The “Detection and Analysis” phase is where the incident response team monitors the environment to determine if an event should be treated as an incident. The “Containment, Eradication, and Recovery” phase is first focused on containing an incident once it has been identified. Determining how the incident occurred and remove any of the attacker’s remnants or backdoors to ensure that further damage isn’t caused is essential to this process. The Recovery portion is where backups and recovery plans are utilized to restore data and systems, if necessary. The last phase, Post-Incident Activity, is where all the incident response procedures that were implemented in the actual incident are reviewed to see if there are areas for improvement.
A great way to test out an organization’s defense mechanisms and overall security is through the different types of security testing. Since most Ransomware attacks primarily gain access to networks through social engineering attacks such as phishing emails, these simulations are very valuable. With that said, two of the most popular types of security testing are penetration testing and social engineering.
Penetration testing is an exercise that primarily targets networks, internal and external, and sometimes targets business applications. The goal for these engagements is to find vulnerabilities and attempt to exploit them to see what data or systems can be compromised or manipulated. Don’t waste time on automated tools or software that claim they can perform thorough penetration tests. Through my personal experience with penetration testing, I have gotten to points during testing engagements, where it isn’t possible programmatically to do so.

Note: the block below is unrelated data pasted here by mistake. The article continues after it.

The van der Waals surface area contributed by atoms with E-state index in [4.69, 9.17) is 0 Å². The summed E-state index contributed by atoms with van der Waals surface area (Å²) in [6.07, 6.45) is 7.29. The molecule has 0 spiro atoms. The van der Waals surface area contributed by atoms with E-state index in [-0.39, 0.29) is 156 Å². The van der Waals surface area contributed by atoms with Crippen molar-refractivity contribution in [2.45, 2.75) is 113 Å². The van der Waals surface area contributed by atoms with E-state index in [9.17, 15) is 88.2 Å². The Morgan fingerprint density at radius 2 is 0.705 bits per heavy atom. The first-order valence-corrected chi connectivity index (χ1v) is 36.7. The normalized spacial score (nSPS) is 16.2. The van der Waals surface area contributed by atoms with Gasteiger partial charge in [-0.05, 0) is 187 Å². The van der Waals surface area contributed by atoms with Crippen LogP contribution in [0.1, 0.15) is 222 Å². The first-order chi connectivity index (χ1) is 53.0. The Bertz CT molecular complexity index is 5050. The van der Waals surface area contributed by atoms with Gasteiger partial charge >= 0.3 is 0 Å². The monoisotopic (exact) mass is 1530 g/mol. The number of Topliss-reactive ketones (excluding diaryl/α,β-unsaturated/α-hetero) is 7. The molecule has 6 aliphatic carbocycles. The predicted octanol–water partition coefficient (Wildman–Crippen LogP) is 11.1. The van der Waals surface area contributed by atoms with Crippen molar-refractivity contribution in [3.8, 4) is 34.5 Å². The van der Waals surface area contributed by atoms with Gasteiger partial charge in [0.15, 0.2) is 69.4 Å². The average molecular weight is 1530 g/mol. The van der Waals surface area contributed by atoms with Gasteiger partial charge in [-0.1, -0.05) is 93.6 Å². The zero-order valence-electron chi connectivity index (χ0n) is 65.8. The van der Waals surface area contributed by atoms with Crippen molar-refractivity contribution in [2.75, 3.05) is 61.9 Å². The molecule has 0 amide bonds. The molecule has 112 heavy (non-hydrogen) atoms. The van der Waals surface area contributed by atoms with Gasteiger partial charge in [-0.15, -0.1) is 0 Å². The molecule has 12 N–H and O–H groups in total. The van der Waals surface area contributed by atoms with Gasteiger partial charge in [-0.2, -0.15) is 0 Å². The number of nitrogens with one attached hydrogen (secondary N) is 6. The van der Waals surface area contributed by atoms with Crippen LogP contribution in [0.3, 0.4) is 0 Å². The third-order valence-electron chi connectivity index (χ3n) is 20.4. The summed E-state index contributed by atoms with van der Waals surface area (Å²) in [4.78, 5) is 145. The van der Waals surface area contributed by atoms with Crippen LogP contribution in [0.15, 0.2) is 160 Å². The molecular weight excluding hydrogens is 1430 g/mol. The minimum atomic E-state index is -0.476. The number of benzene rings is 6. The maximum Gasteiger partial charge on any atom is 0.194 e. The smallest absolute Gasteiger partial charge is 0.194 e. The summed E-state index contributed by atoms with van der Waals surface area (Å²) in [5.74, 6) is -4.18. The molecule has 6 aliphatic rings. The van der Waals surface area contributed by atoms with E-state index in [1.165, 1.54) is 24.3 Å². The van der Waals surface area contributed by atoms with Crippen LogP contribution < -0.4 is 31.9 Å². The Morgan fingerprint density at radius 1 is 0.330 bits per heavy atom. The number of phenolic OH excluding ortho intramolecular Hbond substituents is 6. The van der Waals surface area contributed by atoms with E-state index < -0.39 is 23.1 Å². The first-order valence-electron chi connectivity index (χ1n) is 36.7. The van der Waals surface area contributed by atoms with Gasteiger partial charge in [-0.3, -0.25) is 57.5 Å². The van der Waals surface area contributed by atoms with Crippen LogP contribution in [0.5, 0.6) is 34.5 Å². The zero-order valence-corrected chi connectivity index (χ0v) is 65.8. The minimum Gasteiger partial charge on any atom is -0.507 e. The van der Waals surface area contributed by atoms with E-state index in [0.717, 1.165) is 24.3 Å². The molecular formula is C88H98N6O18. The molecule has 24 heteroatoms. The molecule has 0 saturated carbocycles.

For example, while performing a penetration test, there are times where information gathering and reconnaissance is key to furthering an attack and being able to make real-time decisions based on that information can oftentimes be the distinguishing factor between a successful and unsuccessful attack. Technology and A.I. have advanced but have not yet surpassed what the human element can provide in this testing.
The next type of security testing is Social Engineering. Social Engineering is a broad category of testing because it can be performed onsite or remotely, and each approach has its perks. Onsite Social Engineering is typically where an actor will go to a business’s location and pose as an employee or a local vendor in an attempt to gain access to sensitive areas. The purpose is to test employees’ adherence to established visitor access and escort policies.
Remote Social Engineering is the most popular security testing that I see performed at most organizations. Just like Onsite Social Engineering, it uses impersonation for its attack, but instead of being in person using props and disguises, it uses fake emails, SMS messages, and even phone calls.
The number one method used in successful Ransomware attacks is email phishing. A phishing email can disguise itself as someone trustworthy in an attempt to deploy malware or gain sensitive information, such as usernames and passwords. Since it is such a highly successful attack vector, all businesses should be running simulated email phishing campaigns to test their staff regularly.
There are many security firms and solutions that provide phishing campaign services and solutions, so it just comes down to what fits the budget and exact needs, but at the very least, something should be done. Since phishing attacks account for 90% of all data breaches and the average financial cost to recover from these data breaches is $3.86m, regularly testing the staff through simulated email phishing campaigns should be a priority. With executives being the most targeted individuals at businesses, it is important that they are included in these simulated phishing campaigns as well.